Royal Philips has launched the latest edition of its advanced data sharing, analytics and visualisation platform, IntelliSpace Portal 8.0, that helps radiologists detect, diagnose and follow-up on treatment of diseases.

The platform, which was introduced at the 2015 Radiological Society of North America Annual Meeting (RSNA) in Chicago, US, helps to address changing demands in radiology that result from an increasing prevalence of cancer and its economic toll.

It also delivers new applications such as fast 3D quantitative renderings of tumours in a fully integrated oncology suite to improve diagnostic confidence and patient care.

The oncology suite complements the width and depth of applications that IntelliSpace Portal offers as a comprehensive, advanced analysis platform.

With automated and guided workflow, it enables clinicians to visualise, diagnose, measure disease states and communicate across modalities. The platform supports more than 68 clinical applications for seven modalities, including CT, MR, ultrasound, mammography and iXR.

"Radiology has a unique ability to influence and improve outcomes."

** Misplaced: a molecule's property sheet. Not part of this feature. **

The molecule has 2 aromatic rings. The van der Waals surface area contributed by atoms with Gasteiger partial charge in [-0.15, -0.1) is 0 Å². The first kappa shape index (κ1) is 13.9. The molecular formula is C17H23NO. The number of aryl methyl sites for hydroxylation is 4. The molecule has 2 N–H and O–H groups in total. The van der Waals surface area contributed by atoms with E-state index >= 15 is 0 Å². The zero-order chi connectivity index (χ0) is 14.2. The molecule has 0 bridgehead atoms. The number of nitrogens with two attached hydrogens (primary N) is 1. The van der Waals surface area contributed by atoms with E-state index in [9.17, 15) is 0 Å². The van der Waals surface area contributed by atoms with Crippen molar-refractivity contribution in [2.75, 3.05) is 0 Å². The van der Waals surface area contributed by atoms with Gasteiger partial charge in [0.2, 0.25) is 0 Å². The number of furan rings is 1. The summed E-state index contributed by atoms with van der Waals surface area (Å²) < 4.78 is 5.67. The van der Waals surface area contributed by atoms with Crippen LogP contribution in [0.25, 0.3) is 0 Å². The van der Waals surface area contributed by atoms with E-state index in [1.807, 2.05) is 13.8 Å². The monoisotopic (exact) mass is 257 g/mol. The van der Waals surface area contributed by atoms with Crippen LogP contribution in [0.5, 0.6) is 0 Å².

Philips healthcare informatics solutions and services CEO Jeroen Tas said: "Radiology has a unique ability to influence and improve outcomes. Today there is so much data available, but its full potential is not often realised.

"Advances in digital health technology now allow us to integrate clinical data from multiple modalities and sources and make that data meaningful and quickly accessible to radiologists."

IntelliSpace Portal 8.0 is incorporated with a new CT lung nodule assessment (LNA) application that provides effective and longitudinal workflow.

The platform also features applications that will help clinicians to measure and track COPD, detect pulmonary embolism and perform calcium scoring.

Its MR cardiac quantitative mapping provides fast quantification and analysis workflow for T1, T2, and T2 generated maps to enhance the diagnostic view in cardiomyopathies.

Image: Quantitative tumour viability (qEASL) before and after chemoembolisation (TACE). Photo: courtesy of PRNewswire / Royal Philips.